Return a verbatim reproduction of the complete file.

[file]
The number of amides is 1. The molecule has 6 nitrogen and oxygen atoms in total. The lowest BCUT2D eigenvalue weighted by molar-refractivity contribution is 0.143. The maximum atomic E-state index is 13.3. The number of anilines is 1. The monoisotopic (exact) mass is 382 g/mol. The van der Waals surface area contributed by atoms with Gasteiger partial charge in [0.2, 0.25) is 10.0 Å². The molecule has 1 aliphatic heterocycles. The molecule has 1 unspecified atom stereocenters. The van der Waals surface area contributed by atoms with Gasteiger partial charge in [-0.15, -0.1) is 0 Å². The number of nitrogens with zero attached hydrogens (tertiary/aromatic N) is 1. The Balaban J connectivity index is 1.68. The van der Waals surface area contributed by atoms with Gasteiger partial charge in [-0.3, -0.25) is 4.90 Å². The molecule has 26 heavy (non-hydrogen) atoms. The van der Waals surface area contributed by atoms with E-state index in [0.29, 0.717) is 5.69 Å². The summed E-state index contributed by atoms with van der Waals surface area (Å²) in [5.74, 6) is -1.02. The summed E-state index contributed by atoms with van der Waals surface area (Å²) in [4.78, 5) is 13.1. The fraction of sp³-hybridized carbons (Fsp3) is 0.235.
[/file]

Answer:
The number of amides is 1. The molecule has 6 nitrogen and oxygen atoms in total. The lowest BCUT2D eigenvalue weighted by molar-refractivity contribution is 0.143. The maximum atomic E-state index is 13.3. The number of anilines is 1. The monoisotopic (exact) mass is 382 g/mol. The van der Waals surface area contributed by atoms with Gasteiger partial charge in [0.2, 0.25) is 10.0 Å². The molecule has 1 aliphatic heterocycles. The molecule has 1 unspecified atom stereocenters. The van der Waals surface area contributed by atoms with Gasteiger partial charge in [-0.15, -0.1) is 0 Å². The number of nitrogens with zero attached hydrogens (tertiary/aromatic N) is 1. The Balaban J connectivity index is 1.68. The van der Waals surface area contributed by atoms with Gasteiger partial charge in [-0.3, -0.25) is 4.90 Å². The molecule has 26 heavy (non-hydrogen) atoms. The van der Waals surface area contributed by atoms with E-state index in [0.29, 0.717) is 5.69 Å². The summed E-state index contributed by atoms with van der Waals surface area (Å²) in [5.74, 6) is -1.02. The summed E-state index contributed by atoms with van der Waals surface area (Å²) in [4.78, 5) is 13.1. The fraction of sp³-hybridized carbons (Fsp3) is 0.235.